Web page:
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Update on the Jabuticaba when all those little fuzzy looking things turn to fruit......


They make a fairly decent wine. Just smash and cover with cheesecloth for a few days. Enough natural yeast on the skins to get it fermenting.

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  • 3 months later...

Last Sunday like every Sunday morning I went to the down town food fair. This is where all the farmers bring some of their produce in to sell. Nothing frozen here, just fresh out of the garden.

Approaching from the street at 0630 still not much light.


A little closer everything from fresh hog kill to fresh caught big fish.


This is one of several sugar cane presses squeezing out fresh cane juice. The red ice chest has the ice cubes if that's what you want.


Here just to the left and behind the sugar cane girl is the produce by the truck loads in the side parking lot.


For about $15.00 USD you can buy more than one person can carry. I know that for a fact every Sunday.

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  • 1 month later...

Since Brazil has a 12 month growing season a lot of beautiful and different flowers are here.

Normally I can't tell the female from the male flowers, birds are a little easier.

Here's a flower that gets pretty big and not many people plant them but I think this is a female plant.


Standing next to "her" is most likely a male plant with a bunch of females.


I could be wrong but something just doesn't seem rigtht.

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The photo is not my plant, mine has yet to flower, it's the last thing the plant will do, after flowering it will die as all century plants will do, the plants in photo are starting to die as can be seen from the leaves deteriorating, but they usually have many little sucker plants around the base to continue the plant's propagation, the little suckers plants can be seen in your first photo, there are several different sub-species so the leaves could vary slightly from one sub-species to another I would think, but the flower stalk in your second photo is for sure from a century plant.

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Of the same family. The ones in Brasil are used as a security plant. You'll notice it is along the fence--- this variety has large stiff thorns that will mess you up if you bump into them.

I've put done on the back edge of my chacara to help witht the " neighbors"

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Careful with any agave....THe stuff is a nightmare( I am not exagerating) if you get the pulp on your skin in any amount- say if you were wanting to dispose of one/dig it out.

I attacked one with my neighbor almost 20 years ago after deciding that the flower stage was over/straddling the property line it was.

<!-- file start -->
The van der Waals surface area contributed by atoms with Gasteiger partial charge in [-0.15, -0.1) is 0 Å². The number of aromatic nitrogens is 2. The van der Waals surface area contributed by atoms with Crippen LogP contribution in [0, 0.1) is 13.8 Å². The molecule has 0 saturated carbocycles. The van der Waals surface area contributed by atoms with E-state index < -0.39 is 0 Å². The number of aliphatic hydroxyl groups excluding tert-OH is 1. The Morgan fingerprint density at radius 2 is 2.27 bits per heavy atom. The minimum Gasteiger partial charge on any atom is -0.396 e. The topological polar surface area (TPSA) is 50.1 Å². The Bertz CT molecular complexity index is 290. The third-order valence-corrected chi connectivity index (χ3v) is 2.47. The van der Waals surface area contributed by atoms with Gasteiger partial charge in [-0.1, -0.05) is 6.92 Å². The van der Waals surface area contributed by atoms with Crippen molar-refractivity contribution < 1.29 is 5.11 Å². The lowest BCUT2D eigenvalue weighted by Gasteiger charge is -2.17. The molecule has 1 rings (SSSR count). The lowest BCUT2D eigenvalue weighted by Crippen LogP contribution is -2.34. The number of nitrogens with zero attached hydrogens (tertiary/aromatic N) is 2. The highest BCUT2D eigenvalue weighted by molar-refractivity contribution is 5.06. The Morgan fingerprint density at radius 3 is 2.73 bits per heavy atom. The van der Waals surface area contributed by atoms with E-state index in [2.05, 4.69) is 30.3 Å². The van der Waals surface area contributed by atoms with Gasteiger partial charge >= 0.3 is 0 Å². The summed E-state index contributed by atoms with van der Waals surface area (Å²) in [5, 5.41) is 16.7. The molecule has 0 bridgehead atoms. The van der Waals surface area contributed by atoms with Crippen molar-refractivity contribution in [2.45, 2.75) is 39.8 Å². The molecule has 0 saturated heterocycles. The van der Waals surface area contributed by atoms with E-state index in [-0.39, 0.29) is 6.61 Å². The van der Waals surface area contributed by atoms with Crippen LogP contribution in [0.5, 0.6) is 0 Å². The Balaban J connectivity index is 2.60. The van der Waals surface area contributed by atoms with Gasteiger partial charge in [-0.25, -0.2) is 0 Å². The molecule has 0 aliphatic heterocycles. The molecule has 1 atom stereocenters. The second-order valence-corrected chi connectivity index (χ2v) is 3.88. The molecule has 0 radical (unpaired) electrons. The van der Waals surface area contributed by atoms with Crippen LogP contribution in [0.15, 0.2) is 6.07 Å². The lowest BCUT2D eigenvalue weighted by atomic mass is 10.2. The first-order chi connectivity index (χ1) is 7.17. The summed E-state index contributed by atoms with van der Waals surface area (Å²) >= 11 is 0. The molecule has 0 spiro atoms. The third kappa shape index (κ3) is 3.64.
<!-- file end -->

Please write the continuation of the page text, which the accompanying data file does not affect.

Shorts, t-shirt, shovel and axe was all that was needed. And caution( but I had none.)

EAsy to make short work of one of those if your tools are sharp. BUt pulp,will fly, and land on you. And there's the picking it up/disposal part.. Plenty of chance to come into contact with fresh pulpy interior of the leaf (or get poked!)

:nutty: I was rather well covered in pulp.

Maybe 5 minutes into our attack, I was suddenly overcome by an intense, itching pain, that just seemed to pile on every second.

My neighbor was all gloved up, long sleeves and pants, bandana over his face... He was fine.

I was a screaming fool.

I ran into the house tearing off my clothes next to the laundry and dove into the shower.

Imagine itchy painful ant and mosquito bites all over your body. That's the best descriptive I can come up with for what I was feeling.

After much hot and cold water, soap, repeat ,,,for half an hour, the itching started to subside. I might have even washed with vinegar.( one link talks about sharp microscopic oxylate crystals being (one) a cause of the iritation).........




"Another family of monocotyledons, Agavaceae (Agave americana, the century plant is most familiar) form six sided raphides and contain saponins (compounds consisting of a complex triterpenoid, or steroid core, to which one or more sugars are attached). Saponins (also referred to as steroidal glycosides) are found in various plant families; some are highly poisonous when taken internally, while others can cause severe skin irritation. The latter are found in agaves and aggravate the mechanical damage inflicted by raphides. Landscape agaves are only rarely reported as the cause of contact dermatitis. The fact that most possess fearsome spines no doubt warns people to be on their guard. If you need to remove a large agave (e.g., after flowering when they die) don protective eye wear, gloves and a long sleeved shirt and use a long handled cactus saw (definitely not a chain saw!). "